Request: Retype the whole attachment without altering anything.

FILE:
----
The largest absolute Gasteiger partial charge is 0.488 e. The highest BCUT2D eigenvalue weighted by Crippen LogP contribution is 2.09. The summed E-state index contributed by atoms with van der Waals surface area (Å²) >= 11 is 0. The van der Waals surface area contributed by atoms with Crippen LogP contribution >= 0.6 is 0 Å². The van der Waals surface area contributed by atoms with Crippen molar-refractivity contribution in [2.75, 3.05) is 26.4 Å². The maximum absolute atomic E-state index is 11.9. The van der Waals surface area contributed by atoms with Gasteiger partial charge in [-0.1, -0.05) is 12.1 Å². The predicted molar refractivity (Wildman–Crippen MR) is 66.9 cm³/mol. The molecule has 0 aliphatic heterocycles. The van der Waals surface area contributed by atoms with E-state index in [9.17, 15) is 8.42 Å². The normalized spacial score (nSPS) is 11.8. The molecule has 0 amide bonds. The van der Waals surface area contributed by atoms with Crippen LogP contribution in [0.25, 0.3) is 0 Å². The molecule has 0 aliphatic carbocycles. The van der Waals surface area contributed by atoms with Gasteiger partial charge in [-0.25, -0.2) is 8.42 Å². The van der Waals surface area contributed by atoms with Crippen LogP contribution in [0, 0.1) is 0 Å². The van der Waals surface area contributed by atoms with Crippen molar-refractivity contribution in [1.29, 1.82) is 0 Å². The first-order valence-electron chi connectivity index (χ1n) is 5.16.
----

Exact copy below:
The largest absolute Gasteiger partial charge is 0.488 e. The highest BCUT2D eigenvalue weighted by Crippen LogP contribution is 2.09. The summed E-state index contributed by atoms with van der Waals surface area (Å²) >= 11 is 0. The van der Waals surface area contributed by atoms with Crippen LogP contribution >= 0.6 is 0 Å². The van der Waals surface area contributed by atoms with Crippen molar-refractivity contribution in [2.75, 3.05) is 26.4 Å². The maximum absolute atomic E-state index is 11.9. The van der Waals surface area contributed by atoms with Gasteiger partial charge in [-0.1, -0.05) is 12.1 Å². The predicted molar refractivity (Wildman–Crippen MR) is 66.9 cm³/mol. The molecule has 0 aliphatic heterocycles. The van der Waals surface area contributed by atoms with E-state index in [9.17, 15) is 8.42 Å². The normalized spacial score (nSPS) is 11.8. The molecule has 0 amide bonds. The van der Waals surface area contributed by atoms with Crippen LogP contribution in [0.25, 0.3) is 0 Å². The molecule has 0 aliphatic carbocycles. The van der Waals surface area contributed by atoms with Gasteiger partial charge in [-0.25, -0.2) is 8.42 Å². The van der Waals surface area contributed by atoms with Crippen LogP contribution in [0, 0.1) is 0 Å². The van der Waals surface area contributed by atoms with Crippen molar-refractivity contribution in [1.29, 1.82) is 0 Å². The first-order valence-electron chi connectivity index (χ1n) is 5.16.